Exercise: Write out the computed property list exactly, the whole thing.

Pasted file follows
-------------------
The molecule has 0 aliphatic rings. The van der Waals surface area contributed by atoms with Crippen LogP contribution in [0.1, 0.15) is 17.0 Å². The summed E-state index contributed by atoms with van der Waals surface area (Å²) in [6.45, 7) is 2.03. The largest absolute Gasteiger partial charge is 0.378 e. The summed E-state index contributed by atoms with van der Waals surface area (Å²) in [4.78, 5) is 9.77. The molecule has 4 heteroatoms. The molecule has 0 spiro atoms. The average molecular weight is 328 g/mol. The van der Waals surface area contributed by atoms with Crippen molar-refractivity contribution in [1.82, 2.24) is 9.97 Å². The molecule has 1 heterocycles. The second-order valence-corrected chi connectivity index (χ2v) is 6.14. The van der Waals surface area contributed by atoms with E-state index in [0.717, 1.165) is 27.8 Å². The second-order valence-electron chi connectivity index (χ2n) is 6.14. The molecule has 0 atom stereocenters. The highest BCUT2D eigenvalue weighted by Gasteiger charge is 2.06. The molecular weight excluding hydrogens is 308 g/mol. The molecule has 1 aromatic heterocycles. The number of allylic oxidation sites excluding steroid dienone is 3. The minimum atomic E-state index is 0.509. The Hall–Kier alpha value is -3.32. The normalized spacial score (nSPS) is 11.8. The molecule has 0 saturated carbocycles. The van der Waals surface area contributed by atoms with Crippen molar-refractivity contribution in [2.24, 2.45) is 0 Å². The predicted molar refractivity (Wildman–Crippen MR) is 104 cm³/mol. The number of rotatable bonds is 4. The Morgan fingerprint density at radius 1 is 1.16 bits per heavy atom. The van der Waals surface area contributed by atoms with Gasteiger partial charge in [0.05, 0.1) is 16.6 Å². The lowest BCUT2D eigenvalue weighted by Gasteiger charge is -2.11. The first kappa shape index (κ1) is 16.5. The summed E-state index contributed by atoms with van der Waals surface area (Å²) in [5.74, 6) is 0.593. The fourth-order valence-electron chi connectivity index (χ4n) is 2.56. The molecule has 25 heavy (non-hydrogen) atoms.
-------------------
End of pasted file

The molecule has 0 aliphatic rings. The van der Waals surface area contributed by atoms with Crippen LogP contribution in [0.1, 0.15) is 17.0 Å². The summed E-state index contributed by atoms with van der Waals surface area (Å²) in [6.45, 7) is 2.03. The largest absolute Gasteiger partial charge is 0.378 e. The summed E-state index contributed by atoms with van der Waals surface area (Å²) in [4.78, 5) is 9.77. The molecule has 4 heteroatoms. The molecule has 0 spiro atoms. The average molecular weight is 328 g/mol. The van der Waals surface area contributed by atoms with Crippen molar-refractivity contribution in [1.82, 2.24) is 9.97 Å². The molecule has 1 heterocycles. The second-order valence-corrected chi connectivity index (χ2v) is 6.14. The van der Waals surface area contributed by atoms with E-state index in [0.717, 1.165) is 27.8 Å². The second-order valence-electron chi connectivity index (χ2n) is 6.14. The molecule has 0 atom stereocenters. The highest BCUT2D eigenvalue weighted by Gasteiger charge is 2.06. The molecular weight excluding hydrogens is 308 g/mol. The molecule has 1 aromatic heterocycles. The number of allylic oxidation sites excluding steroid dienone is 3. The minimum atomic E-state index is 0.509. The Hall–Kier alpha value is -3.32. The normalized spacial score (nSPS) is 11.8. The molecule has 0 saturated carbocycles. The van der Waals surface area contributed by atoms with Crippen molar-refractivity contribution in [2.24, 2.45) is 0 Å². The predicted molar refractivity (Wildman–Crippen MR) is 104 cm³/mol. The number of rotatable bonds is 4. The Morgan fingerprint density at radius 1 is 1.16 bits per heavy atom. The van der Waals surface area contributed by atoms with Gasteiger partial charge in [0.05, 0.1) is 16.6 Å². The lowest BCUT2D eigenvalue weighted by Gasteiger charge is -2.11. The first kappa shape index (κ1) is 16.5. The summed E-state index contributed by atoms with van der Waals surface area (Å²) in [5.74, 6) is 0.593. The fourth-order valence-electron chi connectivity index (χ4n) is 2.56. The molecule has 25 heavy (non-hydrogen) atoms.